Jean Piaget (1896-1980)

Just as Freud changed our understanding of human sexuality, Piaget broadened our understanding of human cognition’s and intelligence’s adaptive thought and action. Within psychology, the concept of intelligence has always been associated with individual differences, mental testing, and the IQ. For Piaget, in contrast, intelligence is a species characteristic that had to be looked at from social, biological, and logical perspectives.

Like Freud, Piaget showed his talents early. As an adolescent, he was mentored by an esteemed malacologist and published his first Paper on an Albino sparrow at the age of 13. He went on to receive his doctorate in biology at the University of Neuchâtel. Not sure of his direction in life, he spent a year at Jung’s psychiatric institute in Zurich. After this, still undecided on his vocation, he moved to Paris where he worked with Theodore Simon who, with Alfred Binet, created the first intelligence test (Binet, 1906/1916). While in Paris, Piaget translated into French, and tested out, some English items added to the Binet Scale by Lewis Terman (1916) at Stanford. What fascinated Piaget about Binet’s tasks were not children’s right answers but rather their wrong ones. Just as Freud (1951) recognized the importance of errors made in everyday life, Piaget appreciated that children’s “wrong” answers gave significant insights into their unique modes of thinking.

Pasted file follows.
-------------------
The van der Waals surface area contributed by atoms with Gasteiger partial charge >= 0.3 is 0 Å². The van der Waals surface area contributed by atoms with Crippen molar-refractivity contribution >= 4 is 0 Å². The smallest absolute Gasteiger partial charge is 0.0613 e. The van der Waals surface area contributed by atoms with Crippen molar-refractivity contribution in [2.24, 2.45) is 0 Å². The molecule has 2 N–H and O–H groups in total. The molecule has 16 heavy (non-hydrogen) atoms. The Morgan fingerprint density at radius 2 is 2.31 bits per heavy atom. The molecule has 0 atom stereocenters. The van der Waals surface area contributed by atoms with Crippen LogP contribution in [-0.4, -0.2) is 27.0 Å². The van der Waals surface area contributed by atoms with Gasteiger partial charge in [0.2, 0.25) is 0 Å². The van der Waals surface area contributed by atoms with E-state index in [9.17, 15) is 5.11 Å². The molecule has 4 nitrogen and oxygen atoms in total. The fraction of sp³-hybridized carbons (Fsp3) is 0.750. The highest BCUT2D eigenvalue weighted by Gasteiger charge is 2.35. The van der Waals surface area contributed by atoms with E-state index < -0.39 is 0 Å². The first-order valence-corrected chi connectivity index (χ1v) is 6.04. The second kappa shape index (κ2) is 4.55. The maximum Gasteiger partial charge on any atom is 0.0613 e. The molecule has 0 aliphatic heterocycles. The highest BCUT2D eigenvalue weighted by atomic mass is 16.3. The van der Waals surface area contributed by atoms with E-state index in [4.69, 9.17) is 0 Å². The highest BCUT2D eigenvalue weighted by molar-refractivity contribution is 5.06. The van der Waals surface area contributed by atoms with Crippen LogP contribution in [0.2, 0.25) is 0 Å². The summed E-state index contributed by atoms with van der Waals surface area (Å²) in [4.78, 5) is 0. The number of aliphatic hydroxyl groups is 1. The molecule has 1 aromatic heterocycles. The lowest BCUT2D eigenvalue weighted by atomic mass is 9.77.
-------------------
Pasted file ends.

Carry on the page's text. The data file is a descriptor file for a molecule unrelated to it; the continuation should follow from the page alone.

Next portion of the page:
From Paris, Piaget went on to take a professorship at the University of Geneva, where he remained for the rest of his career. Combining the interview skills he had learned in Zurich with the kinds of tasks introduced by Binet, he created the “semi-clinical interview,” which he used to explore the development of children’s thinking. In this way, he was able to combine his biological with his philosophical interests. He was most concerned with the epistemological question of “how we come to know the world” but by answers anived at by empirical investigation rather than by armchair analysis.

As did Freud, Piaget successively created several models to describe his theory of intellectual development: the social, the biological, and the logical. The models were essentially three different ways of conceptualizing development. As he elaborated each new model, he integrated the previous one within it. Unfortunately, this made his later books increasingly more difficult to follow.

Piaget's Three Models of Mental Development

The Social Model

Piaget was influenced early on by the French sociologist Henri Bergson (Bergson, 1911), and did his first investigations from a sociological perspective. These were his studies of children’s language (Piaget, 1955), as well as of their conceptions of physical causality (Piaget, 1930/ 1951), the world (Piaget, 1929/1951), of judgment and reasoning (Piaget, 1928/1951), and of their moral development (Piaget, 1950). In explaining the results of these investigations, he employed the term “egocentrism” to refer to the young child’s inability to take another person’s point of view. For example, he found that preschool children talk at one another rather than to one another. Egocentrism was used to explain his other findings as well.